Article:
Wadia Group’s voluntary bid for resolution of its cash-strapped airline Go First will be the first major test of the Insolvency and Bankruptcy Code (IBC) after it was buttressed in 2017.
Insolvency lawyers and experts, however, believe the group may have acted with the confidence that the resolution will end up with sharp haircuts for the lenders, allowing it to pare its massive debt and come out stronger.
The country’s first corporate resolution plan under IBC resulted in a 94% haircut to the lenders in August 2017 as Synergies-Dooray Automotive promoters retained the firm by paying just
54 crore to the creditors, against dues of over900 crore. This cast doubts on the efficacy of the IBC, which was then a little over a year old, and prompted the government to arm it with Section 29A, making it difficult for promoters of bankrupt companies to regain control of their firms by inflicting injuries to creditors.
Section 29A sets out exclusion criteria for persons to become a resolution applicant, and it virtually puts promoters at greater risk of losing control. The sharp drop in the share of resolutions driven by corporate debtors since 2017 (from 22 of 37 initiations at end of March 2017 to just 370 of 6,195, as of December, 2022) has showed that corporates have indeed become wary of taking the insolvency process for a ride after Section 29A was added to the IBC.
According to experts, given the current law, there are two situations where the debtors themselves could resort to resolution of a troubled company. One, when its equity base is completely eroded and the promoter hasn’t given personal guarantee to lenders, and second, when the promoters believe they they will remain in control and the resolution will result in reduction of debt.
Whatever be Wadia group’s strategy, the statement of the National Company Law Tribunal (NCLT) while reserving its order in the case on Thursday, that there’s no provision in the IBC for the interim moratorium sought by the company, indicates that the going may be tough for the promoter. As of now, legal experts say, lenders or vendors can invoke the airline’s bank guarantees with them, and the lessors are already seeking to take repossession of aircraft.
Noted insolvency lawyer Sumant Batra said: “Until now there have not been any big-size voluntary filings by corporate promoters for insolvency. Go First process is likely to see some innovation, but I see no short cuts. We are probably looking at a fairly long-drawn process.” He added that, after a point, the lenders would likely exert control over the process, much against the wish of the promoters. “It will be interesting to watch how the process unfolds.”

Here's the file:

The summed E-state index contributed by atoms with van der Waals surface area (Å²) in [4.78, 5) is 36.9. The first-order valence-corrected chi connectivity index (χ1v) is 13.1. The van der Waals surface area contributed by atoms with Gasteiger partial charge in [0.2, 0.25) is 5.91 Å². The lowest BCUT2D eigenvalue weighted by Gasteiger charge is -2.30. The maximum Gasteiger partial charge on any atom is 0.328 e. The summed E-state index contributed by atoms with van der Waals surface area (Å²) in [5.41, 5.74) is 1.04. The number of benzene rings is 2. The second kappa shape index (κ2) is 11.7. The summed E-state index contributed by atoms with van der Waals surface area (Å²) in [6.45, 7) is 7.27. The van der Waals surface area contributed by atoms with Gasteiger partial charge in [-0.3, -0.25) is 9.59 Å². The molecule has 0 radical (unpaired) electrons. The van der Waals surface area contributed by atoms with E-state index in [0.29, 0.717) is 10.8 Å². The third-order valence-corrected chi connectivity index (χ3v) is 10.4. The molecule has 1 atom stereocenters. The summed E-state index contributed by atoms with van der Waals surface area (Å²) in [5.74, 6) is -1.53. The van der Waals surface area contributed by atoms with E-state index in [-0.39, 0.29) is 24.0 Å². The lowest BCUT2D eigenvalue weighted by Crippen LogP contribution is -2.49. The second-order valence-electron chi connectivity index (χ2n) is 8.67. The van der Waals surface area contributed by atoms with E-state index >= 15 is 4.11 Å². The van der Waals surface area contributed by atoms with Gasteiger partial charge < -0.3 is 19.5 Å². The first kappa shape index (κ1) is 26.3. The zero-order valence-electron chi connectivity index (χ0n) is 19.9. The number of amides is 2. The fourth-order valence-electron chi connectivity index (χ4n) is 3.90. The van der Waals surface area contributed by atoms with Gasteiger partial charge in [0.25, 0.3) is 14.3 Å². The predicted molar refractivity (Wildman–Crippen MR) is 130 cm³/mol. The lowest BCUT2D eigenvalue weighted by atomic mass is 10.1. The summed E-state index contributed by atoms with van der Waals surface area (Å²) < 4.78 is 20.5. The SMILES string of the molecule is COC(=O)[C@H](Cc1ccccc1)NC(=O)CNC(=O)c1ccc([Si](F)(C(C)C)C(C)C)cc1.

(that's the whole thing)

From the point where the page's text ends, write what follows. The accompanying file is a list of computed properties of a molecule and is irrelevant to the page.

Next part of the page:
MS Sahoo, former chairman of the Insolvency & Bankruptcy Board of India (IBBI), said companies have generally been wary of initiating the IBC resolution process for fear of Section 29A, which may result in change of hands. “Ideally, this (debtor-driven resolution) should be the route to deal with failure,” he said. However, he warned that if the creditors are not careful, such a process could result in “deep haircut without true resolution”.
However, IBBI data shows that average time taken for a corporate insolvency resolution process is significantly lower for processes initiated by debtors, even as the realisation by lenders, at 18.3% of claims, is much lower, as compared to processed initiated by the latter (32.4%).
Already, the Go First resolution process has run into rough weather, with aircraft lessors urging the aviation regulator to deregister some of its planes, as a prelude to taking them back. GY Aviation Lease, SMBC Aviation Capital, Pembroke Aircraft Leasing and others have submitted requests to take back at least 20 planes from the troubled airline.
Soumitra Majumdar, partner at legal firm JSA, said, “In the case of voluntary filings (by corporate debtors), the moratorium commences after its admission in the tribunal, much like in the case of lenders moving the bankruptcy courts. The time taken for admission under a voluntary filing may be comparatively faster. Post admission, the CIRP process is much similar.”
Nishant Singh, partner, Luthra and Luthra Law Offices India, noted that in the past, Reliance Communications was one of the companies that had filed for voluntary insolvency resolution. “The motive of the promoter of filing under Section 10 of the IBC is to get a breather, so as to negotiate with creditors and also to get a moratorium on any claims,” he said.
Saloni Kothari, corporate general counsel & restructuring services partner, BDO, in India also noted that a company of the size and scale as Go First, especially in the aviation sector, has not been admitted into voluntary insolvency in India so far.
Even though Section 29A successfully prevented delinquent promoters from regaining control of their companies, most litigation initiated under the IBC still relates to it.
The persons barred from filing for insolvency under the section include non-discharged insolvent, a wilful defaulter under the Banking Regulation Act, 1949, and those barred by the market regulator Sebi from trading in securities or accessing the securities markets. Persons who have been disqualified to be director of a company under the Companies Act and those punished for offences with imprisonment above certain periods are also barred.
Wadia group could initiate the resolution process and the NCLT allowed it because it has met these eligibility criteria and hasn’t defaulted yet.
Source : Financial Express